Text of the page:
This product does not have any preset sound profiles for different types of audio environment. It also has very limited background noise reduction capabilities.
However, it is one of the cheapest products in the range Nano provides.
Similar to the CIC, the Sigma uses a replaceable battery, only has a lifespan of 6-14 days.
They fit behind the ear, rather than in the ear canal.
The best feature of this product is its bluetooth connectivity, meaning it can be controlled through a smartphone, via the Nano mobile app.
Also, the Sigma has noise reduction technology in place, to help block out some of the background noise in a loud environment.
Nano X2 Recharge
A rechargeable version of the existing Nano X2.0, this device is very easy to use.
It fits behind the ear and uses large buttons to make it easier to adjust settings.
It also provides four different settings for different audio environments, saving you the trouble of fiddling with the settings yourself to find the perfect balance.
As the name suggests, this product also comes with a rechargeable battery that has a lifespan of around 16 hours.
This is one of Nano’s best products for controlling volume settings
Similar to the X2 Rechargeable, this device also uses a rechargeable, 16 hour battery.
It has a lot of desirable features, including an audible alert when the battery is running low and feedback and frequency controls to help users eliminate unwanted background noise to their own liking.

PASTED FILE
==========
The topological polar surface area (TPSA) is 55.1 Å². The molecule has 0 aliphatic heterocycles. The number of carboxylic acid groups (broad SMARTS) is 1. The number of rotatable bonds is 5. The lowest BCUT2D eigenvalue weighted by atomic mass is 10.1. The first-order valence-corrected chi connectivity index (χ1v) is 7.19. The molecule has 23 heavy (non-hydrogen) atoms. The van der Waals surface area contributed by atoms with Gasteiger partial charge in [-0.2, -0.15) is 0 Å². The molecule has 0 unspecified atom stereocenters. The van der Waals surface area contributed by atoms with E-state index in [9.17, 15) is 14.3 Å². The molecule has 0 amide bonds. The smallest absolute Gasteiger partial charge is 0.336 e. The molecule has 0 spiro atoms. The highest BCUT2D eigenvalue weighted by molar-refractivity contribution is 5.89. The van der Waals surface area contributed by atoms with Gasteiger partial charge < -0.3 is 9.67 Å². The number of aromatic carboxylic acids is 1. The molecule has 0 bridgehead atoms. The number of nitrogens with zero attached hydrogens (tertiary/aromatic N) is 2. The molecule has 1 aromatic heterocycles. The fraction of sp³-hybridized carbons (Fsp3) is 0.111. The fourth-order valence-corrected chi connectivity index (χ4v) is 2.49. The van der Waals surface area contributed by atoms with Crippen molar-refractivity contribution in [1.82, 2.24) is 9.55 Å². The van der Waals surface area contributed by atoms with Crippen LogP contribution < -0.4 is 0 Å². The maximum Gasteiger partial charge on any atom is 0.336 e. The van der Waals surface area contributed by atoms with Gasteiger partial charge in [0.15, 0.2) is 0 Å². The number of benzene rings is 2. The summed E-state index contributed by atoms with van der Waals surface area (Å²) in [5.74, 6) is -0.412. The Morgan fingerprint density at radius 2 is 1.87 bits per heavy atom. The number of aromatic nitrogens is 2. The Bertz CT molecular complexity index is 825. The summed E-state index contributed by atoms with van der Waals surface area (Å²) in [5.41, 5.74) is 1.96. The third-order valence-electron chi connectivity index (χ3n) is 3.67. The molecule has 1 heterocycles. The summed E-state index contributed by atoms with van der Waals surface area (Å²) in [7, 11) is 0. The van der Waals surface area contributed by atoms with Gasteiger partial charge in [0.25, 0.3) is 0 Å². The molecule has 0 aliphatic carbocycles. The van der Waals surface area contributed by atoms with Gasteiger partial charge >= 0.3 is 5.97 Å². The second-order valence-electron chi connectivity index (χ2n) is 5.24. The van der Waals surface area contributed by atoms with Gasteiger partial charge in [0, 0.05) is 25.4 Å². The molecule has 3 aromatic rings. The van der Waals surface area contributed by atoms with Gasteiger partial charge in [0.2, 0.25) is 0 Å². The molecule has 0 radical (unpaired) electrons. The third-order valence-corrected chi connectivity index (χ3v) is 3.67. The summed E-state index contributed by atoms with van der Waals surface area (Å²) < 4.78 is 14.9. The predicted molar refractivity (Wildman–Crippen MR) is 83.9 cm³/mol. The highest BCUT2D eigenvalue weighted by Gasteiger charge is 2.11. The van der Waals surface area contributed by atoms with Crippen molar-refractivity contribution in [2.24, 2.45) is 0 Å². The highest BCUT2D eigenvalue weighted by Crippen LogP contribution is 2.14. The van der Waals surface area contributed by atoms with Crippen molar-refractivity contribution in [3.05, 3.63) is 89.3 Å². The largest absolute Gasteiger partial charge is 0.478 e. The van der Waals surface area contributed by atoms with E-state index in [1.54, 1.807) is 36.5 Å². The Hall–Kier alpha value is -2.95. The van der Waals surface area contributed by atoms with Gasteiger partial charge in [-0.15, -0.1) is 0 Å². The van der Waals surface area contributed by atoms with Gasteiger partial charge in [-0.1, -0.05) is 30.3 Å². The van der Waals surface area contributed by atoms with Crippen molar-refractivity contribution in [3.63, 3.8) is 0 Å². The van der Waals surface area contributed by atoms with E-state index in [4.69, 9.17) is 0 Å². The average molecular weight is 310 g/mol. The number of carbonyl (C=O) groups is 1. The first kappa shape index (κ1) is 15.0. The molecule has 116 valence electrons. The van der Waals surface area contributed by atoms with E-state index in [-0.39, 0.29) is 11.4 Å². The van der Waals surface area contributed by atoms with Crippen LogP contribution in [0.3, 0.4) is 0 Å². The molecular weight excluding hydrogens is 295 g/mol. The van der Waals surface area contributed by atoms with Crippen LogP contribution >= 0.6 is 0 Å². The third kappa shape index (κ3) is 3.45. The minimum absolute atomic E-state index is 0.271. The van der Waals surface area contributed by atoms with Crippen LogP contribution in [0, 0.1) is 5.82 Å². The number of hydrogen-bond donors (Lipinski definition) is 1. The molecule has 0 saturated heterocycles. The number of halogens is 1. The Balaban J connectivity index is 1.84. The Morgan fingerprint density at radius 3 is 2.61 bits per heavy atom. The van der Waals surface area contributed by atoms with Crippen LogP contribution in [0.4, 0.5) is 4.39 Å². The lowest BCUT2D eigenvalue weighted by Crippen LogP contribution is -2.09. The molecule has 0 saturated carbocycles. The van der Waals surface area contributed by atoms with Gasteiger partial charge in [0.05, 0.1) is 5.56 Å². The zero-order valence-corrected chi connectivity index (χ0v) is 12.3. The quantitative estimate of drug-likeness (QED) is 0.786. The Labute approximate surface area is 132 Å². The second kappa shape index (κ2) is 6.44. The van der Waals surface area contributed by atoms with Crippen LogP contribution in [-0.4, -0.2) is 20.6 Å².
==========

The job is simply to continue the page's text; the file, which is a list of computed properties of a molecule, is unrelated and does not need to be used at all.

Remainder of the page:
They also fit behind the ear, with a smaller piece that goes inside the ear. The device is designed to be almost invisible and it blends almost seamlessly with the rest of the head.
Whilst this product does boast a lot of impressive features, depending on the retailer, it is one of Nano’s most expensive products.
Why should you not buy a Nano Hearing Aid?
Nano’s affordable product range is what makes them one of the most popular brands of hearing aid available in the market. However, they do also have a history of poor customer service and their products do not provide as adequate sound amplification qualities as a true hearing aid.
Reports have indicated that thousands of customer complaints have been made to Nano regarding quality of products or refunds.
The majority of reviews left on the company are positive, although some critics have claimed that Nano produces fake reviews to enhance their reputation dishonestly. There’s no evidence that these allegations are true, however it does represent the company’s reputation within the industry.
Also, as we established further up this page, Nano’s products are all PSAPs, which differ in certain ways from actual hearing aids.
Of course, it’s always best to consult healthcare professionals when deciding what type of hearing aid or PSAP to purchase, and actual FDA approved hearing aids can only be purchased with a prescription.
Hearing aids are often more expensive than Nano’s PSAPs but will provide a more personalized and more adequate overall device to assist with your hearing difficulties or loss.